FIG. 1 is a perspective view of the fryer with a single oil bath.
FIG. 2 is a vertical cross-sectional view thereof.
FIG. 3 is a perspective view of the fryer with two oil baths.
FIG. 4 is a vertical cross-sectional view of the fryer as it was adapted with a heater.
FIG. 5 is vertical cross-sectional view taken along the line V--V of FIG. 2.
The present invention relates to an improved fryer, and the object of the invention is to enable longer use of the frying oil and uniform high-quality frying. This can be achieved by the fryer of this invention in which frying oil, water and air are used in proper combination. Frying oil and water are placed in a frying vessel, allowing the oil to rise above the water due to the difference in specific gravity between them, so that an oil bath is formed at the upper portion of the vessel and a water bath at the lower portion, and bits of fried tempura batter formed in frying operation are caused to settle down in the water bath, said bits being inhibited from floating up into the oil bath to prevent oxidation of the frying oil by such bits.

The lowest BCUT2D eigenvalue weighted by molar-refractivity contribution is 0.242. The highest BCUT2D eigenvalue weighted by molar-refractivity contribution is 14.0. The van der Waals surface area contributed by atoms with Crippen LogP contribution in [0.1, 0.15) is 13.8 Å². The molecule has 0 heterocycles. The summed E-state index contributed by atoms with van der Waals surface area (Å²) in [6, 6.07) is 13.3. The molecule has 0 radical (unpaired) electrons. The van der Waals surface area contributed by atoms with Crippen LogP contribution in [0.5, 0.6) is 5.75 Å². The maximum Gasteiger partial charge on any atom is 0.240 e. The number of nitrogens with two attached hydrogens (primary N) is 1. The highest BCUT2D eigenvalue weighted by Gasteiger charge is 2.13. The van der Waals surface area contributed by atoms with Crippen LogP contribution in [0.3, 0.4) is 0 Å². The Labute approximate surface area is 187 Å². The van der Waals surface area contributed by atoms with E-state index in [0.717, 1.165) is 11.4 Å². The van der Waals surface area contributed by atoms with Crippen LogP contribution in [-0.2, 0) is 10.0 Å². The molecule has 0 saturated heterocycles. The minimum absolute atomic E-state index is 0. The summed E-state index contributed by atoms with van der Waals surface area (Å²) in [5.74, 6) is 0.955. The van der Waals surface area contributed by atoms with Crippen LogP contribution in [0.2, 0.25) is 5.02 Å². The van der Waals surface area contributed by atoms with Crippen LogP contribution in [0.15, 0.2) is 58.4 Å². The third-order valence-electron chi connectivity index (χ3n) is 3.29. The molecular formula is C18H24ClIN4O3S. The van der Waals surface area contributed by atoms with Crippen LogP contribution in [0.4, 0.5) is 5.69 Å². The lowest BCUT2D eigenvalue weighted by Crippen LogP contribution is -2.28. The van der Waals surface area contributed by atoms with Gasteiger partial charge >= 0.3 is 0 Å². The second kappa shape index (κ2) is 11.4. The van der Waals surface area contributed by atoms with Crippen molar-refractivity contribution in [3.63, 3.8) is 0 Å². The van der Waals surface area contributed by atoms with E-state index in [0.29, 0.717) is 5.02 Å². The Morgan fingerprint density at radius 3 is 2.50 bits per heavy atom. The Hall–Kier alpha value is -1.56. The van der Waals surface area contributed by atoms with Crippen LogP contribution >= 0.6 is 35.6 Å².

The invention will be described below by way of its preferred embodiments with reference to the accompanying drawings.